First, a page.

The Government had placed a 10-person limit on these gatherings the last time the country went to level 2, but pushed it up to 50 people after strong public blow-back.
How long at alert level 2?
Ardern said the review of alert level settings on September 6 was genuine and she didn't want to give any expectations - for people organising large events, for example - about whether there might be a staged move to level 1.
She said the wage subsidy extension was better than targeted financial assistance for hospitality businesses, and many that were previously not eligible might now be with the extra four days at level 3.
Auckland Mayor disappointed
Auckland Mayor Phil Goff said he is disappointed that level 3 was being extended for four days, but he believes Aucklanders will understand why the decision has been made.
"This will be difficult for people whose jobs and businesses are most affected by Level 3 restrictions. However, the advice given by medical experts is clear; if we ease up on restrictions too early, we risk a further resurgence and losing the benefits we gained from ensuring the virus is contained," Goff said.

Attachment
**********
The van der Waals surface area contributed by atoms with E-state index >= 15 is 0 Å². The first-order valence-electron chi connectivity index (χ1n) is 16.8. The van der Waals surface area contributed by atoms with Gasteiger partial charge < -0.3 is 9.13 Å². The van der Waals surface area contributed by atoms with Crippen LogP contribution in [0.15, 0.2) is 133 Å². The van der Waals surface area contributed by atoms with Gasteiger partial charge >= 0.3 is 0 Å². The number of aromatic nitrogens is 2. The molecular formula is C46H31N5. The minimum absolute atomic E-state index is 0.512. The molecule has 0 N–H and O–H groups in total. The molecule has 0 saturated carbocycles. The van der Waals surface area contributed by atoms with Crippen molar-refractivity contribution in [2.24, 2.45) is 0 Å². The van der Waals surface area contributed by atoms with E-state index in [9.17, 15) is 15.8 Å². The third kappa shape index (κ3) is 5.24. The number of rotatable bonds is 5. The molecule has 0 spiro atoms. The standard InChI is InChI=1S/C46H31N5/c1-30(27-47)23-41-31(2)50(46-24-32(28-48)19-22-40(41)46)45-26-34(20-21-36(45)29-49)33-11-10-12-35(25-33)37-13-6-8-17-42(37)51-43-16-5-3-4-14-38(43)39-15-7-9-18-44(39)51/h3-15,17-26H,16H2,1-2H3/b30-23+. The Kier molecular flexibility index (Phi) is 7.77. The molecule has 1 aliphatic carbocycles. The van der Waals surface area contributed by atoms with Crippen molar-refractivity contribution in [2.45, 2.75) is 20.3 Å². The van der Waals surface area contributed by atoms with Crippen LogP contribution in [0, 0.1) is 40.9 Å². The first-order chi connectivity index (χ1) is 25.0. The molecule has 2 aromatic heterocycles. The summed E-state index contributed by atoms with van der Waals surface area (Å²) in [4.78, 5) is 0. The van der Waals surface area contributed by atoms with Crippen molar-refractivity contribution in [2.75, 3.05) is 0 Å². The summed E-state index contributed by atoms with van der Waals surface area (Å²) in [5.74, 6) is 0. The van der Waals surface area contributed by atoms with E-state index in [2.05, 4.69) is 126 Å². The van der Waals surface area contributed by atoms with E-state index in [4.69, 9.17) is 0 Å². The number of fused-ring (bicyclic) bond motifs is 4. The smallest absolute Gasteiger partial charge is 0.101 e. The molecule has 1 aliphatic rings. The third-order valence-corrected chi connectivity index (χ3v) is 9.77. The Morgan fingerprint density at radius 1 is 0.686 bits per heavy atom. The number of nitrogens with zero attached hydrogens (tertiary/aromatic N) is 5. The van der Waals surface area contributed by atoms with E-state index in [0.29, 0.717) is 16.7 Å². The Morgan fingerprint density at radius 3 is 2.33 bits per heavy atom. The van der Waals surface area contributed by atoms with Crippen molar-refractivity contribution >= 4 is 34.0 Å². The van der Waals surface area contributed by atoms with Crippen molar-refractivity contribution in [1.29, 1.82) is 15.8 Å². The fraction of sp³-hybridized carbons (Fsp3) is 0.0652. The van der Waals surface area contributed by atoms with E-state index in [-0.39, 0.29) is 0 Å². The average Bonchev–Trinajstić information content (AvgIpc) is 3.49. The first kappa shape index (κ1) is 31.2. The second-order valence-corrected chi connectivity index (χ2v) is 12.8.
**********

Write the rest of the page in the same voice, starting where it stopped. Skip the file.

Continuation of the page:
"I want to thank Aucklanders for their patience and sacrifice to date, I know it hasn't been easy, but we need to continue doing what we know works."
More confidence about perimeter of the outbreak needed
Cases had emerged where they were infected before level 3 came into force, Ardern said, including on bus journeys between strangers, in churches, and in a retail shop.
The perimeter of the cluster needed to be understood and defined, and that confidence can be built over the course of the rest of the week.
The next seven days will see thousands of tests and Ardern hoped that people will continue to play their part by washing their hands, staying home if sick, and using the Covid Tracer app.